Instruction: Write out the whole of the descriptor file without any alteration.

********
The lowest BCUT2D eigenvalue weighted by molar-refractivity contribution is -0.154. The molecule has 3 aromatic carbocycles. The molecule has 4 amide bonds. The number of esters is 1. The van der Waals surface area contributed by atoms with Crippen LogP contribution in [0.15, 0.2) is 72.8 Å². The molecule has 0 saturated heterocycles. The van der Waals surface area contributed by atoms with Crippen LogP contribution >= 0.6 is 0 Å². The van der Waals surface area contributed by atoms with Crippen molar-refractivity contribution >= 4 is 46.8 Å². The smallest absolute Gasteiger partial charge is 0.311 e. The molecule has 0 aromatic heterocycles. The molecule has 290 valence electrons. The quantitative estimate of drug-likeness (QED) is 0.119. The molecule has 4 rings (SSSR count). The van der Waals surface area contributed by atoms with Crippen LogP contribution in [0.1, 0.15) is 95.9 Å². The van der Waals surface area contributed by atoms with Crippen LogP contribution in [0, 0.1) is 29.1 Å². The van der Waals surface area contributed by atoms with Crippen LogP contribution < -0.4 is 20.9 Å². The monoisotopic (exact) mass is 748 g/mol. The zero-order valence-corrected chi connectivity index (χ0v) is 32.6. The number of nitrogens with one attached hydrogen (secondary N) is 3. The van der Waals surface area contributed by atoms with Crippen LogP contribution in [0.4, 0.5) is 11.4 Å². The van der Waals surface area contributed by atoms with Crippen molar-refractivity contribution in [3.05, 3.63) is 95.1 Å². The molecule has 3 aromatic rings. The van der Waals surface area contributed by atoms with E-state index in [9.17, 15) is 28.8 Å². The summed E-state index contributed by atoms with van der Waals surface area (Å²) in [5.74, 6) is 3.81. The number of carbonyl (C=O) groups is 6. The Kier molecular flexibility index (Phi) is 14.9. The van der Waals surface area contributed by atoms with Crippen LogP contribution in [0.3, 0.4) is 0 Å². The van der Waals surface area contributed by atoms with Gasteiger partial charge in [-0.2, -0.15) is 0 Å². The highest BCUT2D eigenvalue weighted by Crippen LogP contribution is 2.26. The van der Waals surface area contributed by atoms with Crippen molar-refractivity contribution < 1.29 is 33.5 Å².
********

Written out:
The lowest BCUT2D eigenvalue weighted by molar-refractivity contribution is -0.154. The molecule has 3 aromatic carbocycles. The molecule has 4 amide bonds. The number of esters is 1. The van der Waals surface area contributed by atoms with Crippen LogP contribution in [0.15, 0.2) is 72.8 Å². The molecule has 0 saturated heterocycles. The van der Waals surface area contributed by atoms with Crippen LogP contribution >= 0.6 is 0 Å². The van der Waals surface area contributed by atoms with Crippen molar-refractivity contribution >= 4 is 46.8 Å². The smallest absolute Gasteiger partial charge is 0.311 e. The molecule has 0 aromatic heterocycles. The molecule has 290 valence electrons. The quantitative estimate of drug-likeness (QED) is 0.119. The molecule has 4 rings (SSSR count). The van der Waals surface area contributed by atoms with Crippen LogP contribution in [0.1, 0.15) is 95.9 Å². The van der Waals surface area contributed by atoms with Crippen LogP contribution in [0, 0.1) is 29.1 Å². The van der Waals surface area contributed by atoms with Crippen LogP contribution < -0.4 is 20.9 Å². The monoisotopic (exact) mass is 748 g/mol. The zero-order valence-corrected chi connectivity index (χ0v) is 32.6. The number of nitrogens with one attached hydrogen (secondary N) is 3. The van der Waals surface area contributed by atoms with Crippen LogP contribution in [0.4, 0.5) is 11.4 Å². The van der Waals surface area contributed by atoms with Crippen molar-refractivity contribution in [3.05, 3.63) is 95.1 Å². The molecule has 3 aromatic rings. The van der Waals surface area contributed by atoms with E-state index in [9.17, 15) is 28.8 Å². The summed E-state index contributed by atoms with van der Waals surface area (Å²) in [5.74, 6) is 3.81. The number of carbonyl (C=O) groups is 6. The Kier molecular flexibility index (Phi) is 14.9. The van der Waals surface area contributed by atoms with Crippen LogP contribution in [0.3, 0.4) is 0 Å². The van der Waals surface area contributed by atoms with Gasteiger partial charge in [-0.2, -0.15) is 0 Å². The highest BCUT2D eigenvalue weighted by Crippen LogP contribution is 2.26. The van der Waals surface area contributed by atoms with Crippen molar-refractivity contribution < 1.29 is 33.5 Å².